Military Times Report: Air Force, Space Force may let in applicants who test positive for THC

Marijuana use may no longer disqualify prospective applicants from joining the Air Force or Space Force, due to a possible policy change under consideration at the Air Force Recruiting Service.

Recruiting boss Maj. Gen. Ed Thomas told Air Force Times in a recent interview that his organization is exploring the option of granting waivers to recruits who test positive for THC, marijuana’s high-inducing chemical, at Military Entrance Processing Stations.

“If applicants test positive for THC when they go to the MEPS, they’re permanently barred from entering the Air Force or the Space Force,” he said. “But as more states legalize cannabis, there is an increased prevalence of THC-positive applicants.”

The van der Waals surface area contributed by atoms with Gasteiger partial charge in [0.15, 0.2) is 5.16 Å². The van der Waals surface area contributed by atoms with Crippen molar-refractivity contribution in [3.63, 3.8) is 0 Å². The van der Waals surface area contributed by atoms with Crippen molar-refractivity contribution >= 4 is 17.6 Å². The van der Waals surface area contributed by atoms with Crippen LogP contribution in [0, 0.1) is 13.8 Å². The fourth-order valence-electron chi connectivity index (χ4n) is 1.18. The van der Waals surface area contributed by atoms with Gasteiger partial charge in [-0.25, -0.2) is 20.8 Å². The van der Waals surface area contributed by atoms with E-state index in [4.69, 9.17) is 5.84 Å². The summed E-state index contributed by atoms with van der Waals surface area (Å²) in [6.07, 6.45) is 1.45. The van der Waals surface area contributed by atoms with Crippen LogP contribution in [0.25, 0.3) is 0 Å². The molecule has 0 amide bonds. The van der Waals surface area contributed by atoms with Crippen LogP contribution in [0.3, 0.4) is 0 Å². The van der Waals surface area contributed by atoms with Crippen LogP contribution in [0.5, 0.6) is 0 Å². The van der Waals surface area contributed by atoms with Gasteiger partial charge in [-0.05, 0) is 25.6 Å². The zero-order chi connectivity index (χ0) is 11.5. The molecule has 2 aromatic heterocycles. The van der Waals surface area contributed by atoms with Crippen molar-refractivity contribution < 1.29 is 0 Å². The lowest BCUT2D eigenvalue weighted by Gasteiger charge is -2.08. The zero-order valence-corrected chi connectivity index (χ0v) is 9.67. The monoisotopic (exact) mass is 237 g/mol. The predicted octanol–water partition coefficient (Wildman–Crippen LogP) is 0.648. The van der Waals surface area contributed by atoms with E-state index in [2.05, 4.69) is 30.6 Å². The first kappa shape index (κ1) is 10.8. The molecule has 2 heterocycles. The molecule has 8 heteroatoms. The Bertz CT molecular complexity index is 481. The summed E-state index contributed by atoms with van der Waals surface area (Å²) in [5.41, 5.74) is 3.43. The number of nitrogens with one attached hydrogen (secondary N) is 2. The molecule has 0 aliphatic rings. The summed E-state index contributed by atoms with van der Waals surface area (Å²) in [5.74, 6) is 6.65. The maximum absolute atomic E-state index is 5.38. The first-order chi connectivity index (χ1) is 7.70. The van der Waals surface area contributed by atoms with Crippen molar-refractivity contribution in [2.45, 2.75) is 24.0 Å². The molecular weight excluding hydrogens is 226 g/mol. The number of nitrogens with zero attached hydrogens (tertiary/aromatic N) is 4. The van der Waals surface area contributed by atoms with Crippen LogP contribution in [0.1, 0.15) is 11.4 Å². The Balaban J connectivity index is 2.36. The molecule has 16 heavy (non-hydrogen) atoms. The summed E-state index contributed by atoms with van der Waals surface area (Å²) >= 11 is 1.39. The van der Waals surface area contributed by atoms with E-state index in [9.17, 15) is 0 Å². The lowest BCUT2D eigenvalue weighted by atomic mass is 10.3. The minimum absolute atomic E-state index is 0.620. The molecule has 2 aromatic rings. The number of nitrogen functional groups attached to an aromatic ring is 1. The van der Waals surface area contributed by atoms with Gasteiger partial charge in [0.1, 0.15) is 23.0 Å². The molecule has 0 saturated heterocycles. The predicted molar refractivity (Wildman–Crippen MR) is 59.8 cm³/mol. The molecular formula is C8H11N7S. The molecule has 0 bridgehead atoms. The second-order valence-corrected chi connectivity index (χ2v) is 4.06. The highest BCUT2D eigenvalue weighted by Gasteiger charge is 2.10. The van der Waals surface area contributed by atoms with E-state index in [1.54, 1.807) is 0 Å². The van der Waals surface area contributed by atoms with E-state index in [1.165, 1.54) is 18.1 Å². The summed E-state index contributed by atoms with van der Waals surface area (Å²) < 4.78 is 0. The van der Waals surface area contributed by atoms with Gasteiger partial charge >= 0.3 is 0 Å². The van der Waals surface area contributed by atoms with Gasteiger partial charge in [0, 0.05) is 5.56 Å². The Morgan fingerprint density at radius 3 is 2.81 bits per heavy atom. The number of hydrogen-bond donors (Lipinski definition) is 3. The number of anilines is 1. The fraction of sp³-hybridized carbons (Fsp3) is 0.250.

If a THC-positive applicant is otherwise qualified to serve and the Air Force believes they will act in good faith and forgo cannabis once in the service, Thomas said those would be grounds for a waiver.

“We have to be realistic today,” Thomas said. “We need to exercise common sense.”

The service did not answer when that policy may be finalized or how many people have been turned away for positive THC tests.

The Pentagon prohibits troops from smoking, eating or otherwise using marijuana and marijuana-derived products, including those with CBD or THC. However, it’s up to the services to set their own policies on how to handle applicants who use those products before joining the military.

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